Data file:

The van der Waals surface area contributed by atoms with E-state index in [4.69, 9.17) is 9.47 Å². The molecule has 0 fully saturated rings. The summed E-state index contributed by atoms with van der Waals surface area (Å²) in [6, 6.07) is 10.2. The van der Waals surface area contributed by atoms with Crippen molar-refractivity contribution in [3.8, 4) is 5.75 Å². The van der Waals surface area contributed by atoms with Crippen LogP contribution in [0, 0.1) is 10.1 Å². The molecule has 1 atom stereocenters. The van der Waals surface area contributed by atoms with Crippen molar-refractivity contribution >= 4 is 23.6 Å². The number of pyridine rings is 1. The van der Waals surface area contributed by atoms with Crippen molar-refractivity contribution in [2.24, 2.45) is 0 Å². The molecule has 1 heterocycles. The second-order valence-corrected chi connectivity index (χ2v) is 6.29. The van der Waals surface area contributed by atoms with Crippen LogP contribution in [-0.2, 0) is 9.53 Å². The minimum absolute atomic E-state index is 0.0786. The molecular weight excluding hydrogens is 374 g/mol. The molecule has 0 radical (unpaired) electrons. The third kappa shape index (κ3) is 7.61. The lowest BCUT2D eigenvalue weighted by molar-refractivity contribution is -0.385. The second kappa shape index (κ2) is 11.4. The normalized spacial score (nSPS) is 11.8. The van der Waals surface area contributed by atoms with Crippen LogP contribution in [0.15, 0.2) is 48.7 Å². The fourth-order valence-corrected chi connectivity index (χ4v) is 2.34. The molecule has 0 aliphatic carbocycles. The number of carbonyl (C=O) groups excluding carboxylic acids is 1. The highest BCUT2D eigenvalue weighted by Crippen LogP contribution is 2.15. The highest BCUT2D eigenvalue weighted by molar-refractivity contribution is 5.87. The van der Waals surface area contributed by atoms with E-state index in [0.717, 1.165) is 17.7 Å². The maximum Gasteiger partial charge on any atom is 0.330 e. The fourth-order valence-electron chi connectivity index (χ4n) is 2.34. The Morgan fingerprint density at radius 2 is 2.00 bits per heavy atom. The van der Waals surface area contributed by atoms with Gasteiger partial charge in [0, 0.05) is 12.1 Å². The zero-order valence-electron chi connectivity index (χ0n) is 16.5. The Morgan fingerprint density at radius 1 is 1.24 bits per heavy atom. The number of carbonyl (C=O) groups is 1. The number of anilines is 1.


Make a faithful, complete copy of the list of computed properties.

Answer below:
The van der Waals surface area contributed by atoms with E-state index in [4.69, 9.17) is 9.47 Å². The molecule has 0 fully saturated rings. The summed E-state index contributed by atoms with van der Waals surface area (Å²) in [6, 6.07) is 10.2. The van der Waals surface area contributed by atoms with Crippen molar-refractivity contribution in [3.8, 4) is 5.75 Å². The van der Waals surface area contributed by atoms with Crippen LogP contribution in [0, 0.1) is 10.1 Å². The molecule has 1 atom stereocenters. The van der Waals surface area contributed by atoms with Crippen molar-refractivity contribution >= 4 is 23.6 Å². The number of pyridine rings is 1. The van der Waals surface area contributed by atoms with Crippen molar-refractivity contribution in [2.24, 2.45) is 0 Å². The molecule has 1 heterocycles. The second-order valence-corrected chi connectivity index (χ2v) is 6.29. The van der Waals surface area contributed by atoms with Crippen LogP contribution in [-0.2, 0) is 9.53 Å². The minimum absolute atomic E-state index is 0.0786. The molecular weight excluding hydrogens is 374 g/mol. The molecule has 0 radical (unpaired) electrons. The third kappa shape index (κ3) is 7.61. The lowest BCUT2D eigenvalue weighted by molar-refractivity contribution is -0.385. The second kappa shape index (κ2) is 11.4. The normalized spacial score (nSPS) is 11.8. The van der Waals surface area contributed by atoms with Crippen LogP contribution in [0.15, 0.2) is 48.7 Å². The fourth-order valence-corrected chi connectivity index (χ4v) is 2.34. The molecule has 0 aliphatic carbocycles. The number of carbonyl (C=O) groups excluding carboxylic acids is 1. The highest BCUT2D eigenvalue weighted by Crippen LogP contribution is 2.15. The highest BCUT2D eigenvalue weighted by molar-refractivity contribution is 5.87. The van der Waals surface area contributed by atoms with E-state index in [0.717, 1.165) is 17.7 Å². The maximum Gasteiger partial charge on any atom is 0.330 e. The fourth-order valence-electron chi connectivity index (χ4n) is 2.34. The Morgan fingerprint density at radius 2 is 2.00 bits per heavy atom. The van der Waals surface area contributed by atoms with Gasteiger partial charge in [0, 0.05) is 12.1 Å². The zero-order valence-electron chi connectivity index (χ0n) is 16.5. The Morgan fingerprint density at radius 1 is 1.24 bits per heavy atom. The number of carbonyl (C=O) groups is 1. The number of anilines is 1.